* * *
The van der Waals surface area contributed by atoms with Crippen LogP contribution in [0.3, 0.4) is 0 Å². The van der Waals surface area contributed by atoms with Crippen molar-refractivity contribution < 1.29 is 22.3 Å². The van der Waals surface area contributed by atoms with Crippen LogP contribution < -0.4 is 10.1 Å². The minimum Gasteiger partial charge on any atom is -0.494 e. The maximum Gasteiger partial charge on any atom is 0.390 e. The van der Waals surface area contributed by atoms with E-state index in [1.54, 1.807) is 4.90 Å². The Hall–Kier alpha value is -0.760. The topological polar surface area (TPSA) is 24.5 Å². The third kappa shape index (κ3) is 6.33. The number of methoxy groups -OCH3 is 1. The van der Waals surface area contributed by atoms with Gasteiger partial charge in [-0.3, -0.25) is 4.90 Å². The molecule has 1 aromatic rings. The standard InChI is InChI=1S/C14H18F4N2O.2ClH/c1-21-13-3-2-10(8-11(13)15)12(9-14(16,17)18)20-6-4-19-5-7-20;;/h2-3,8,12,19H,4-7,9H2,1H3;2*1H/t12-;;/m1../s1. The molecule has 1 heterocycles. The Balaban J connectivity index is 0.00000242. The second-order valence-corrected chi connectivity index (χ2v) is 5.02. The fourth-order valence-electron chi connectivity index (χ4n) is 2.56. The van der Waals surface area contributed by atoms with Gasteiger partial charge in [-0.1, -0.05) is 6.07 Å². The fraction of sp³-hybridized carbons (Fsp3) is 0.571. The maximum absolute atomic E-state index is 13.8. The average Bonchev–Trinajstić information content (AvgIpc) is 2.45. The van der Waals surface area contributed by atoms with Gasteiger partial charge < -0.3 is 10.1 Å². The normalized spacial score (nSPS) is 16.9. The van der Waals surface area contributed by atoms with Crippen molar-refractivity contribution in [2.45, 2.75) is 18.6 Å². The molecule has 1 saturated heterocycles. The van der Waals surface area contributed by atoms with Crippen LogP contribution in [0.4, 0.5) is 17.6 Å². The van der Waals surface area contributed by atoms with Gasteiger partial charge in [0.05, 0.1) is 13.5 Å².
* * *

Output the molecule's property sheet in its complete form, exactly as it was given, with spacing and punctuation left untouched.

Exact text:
The van der Waals surface area contributed by atoms with Crippen LogP contribution in [0.3, 0.4) is 0 Å². The van der Waals surface area contributed by atoms with Crippen molar-refractivity contribution < 1.29 is 22.3 Å². The van der Waals surface area contributed by atoms with Crippen LogP contribution < -0.4 is 10.1 Å². The minimum Gasteiger partial charge on any atom is -0.494 e. The maximum Gasteiger partial charge on any atom is 0.390 e. The van der Waals surface area contributed by atoms with E-state index in [1.54, 1.807) is 4.90 Å². The Hall–Kier alpha value is -0.760. The topological polar surface area (TPSA) is 24.5 Å². The third kappa shape index (κ3) is 6.33. The number of methoxy groups -OCH3 is 1. The van der Waals surface area contributed by atoms with Gasteiger partial charge in [-0.3, -0.25) is 4.90 Å². The molecule has 1 aromatic rings. The standard InChI is InChI=1S/C14H18F4N2O.2ClH/c1-21-13-3-2-10(8-11(13)15)12(9-14(16,17)18)20-6-4-19-5-7-20;;/h2-3,8,12,19H,4-7,9H2,1H3;2*1H/t12-;;/m1../s1. The molecule has 1 heterocycles. The Balaban J connectivity index is 0.00000242. The second-order valence-corrected chi connectivity index (χ2v) is 5.02. The fourth-order valence-electron chi connectivity index (χ4n) is 2.56. The van der Waals surface area contributed by atoms with Gasteiger partial charge in [-0.1, -0.05) is 6.07 Å². The fraction of sp³-hybridized carbons (Fsp3) is 0.571. The maximum absolute atomic E-state index is 13.8. The average Bonchev–Trinajstić information content (AvgIpc) is 2.45. The van der Waals surface area contributed by atoms with Gasteiger partial charge < -0.3 is 10.1 Å². The normalized spacial score (nSPS) is 16.9. The van der Waals surface area contributed by atoms with Crippen molar-refractivity contribution in [2.45, 2.75) is 18.6 Å². The molecule has 1 saturated heterocycles. The van der Waals surface area contributed by atoms with Crippen LogP contribution in [0.4, 0.5) is 17.6 Å². The van der Waals surface area contributed by atoms with Gasteiger partial charge in [0.05, 0.1) is 13.5 Å².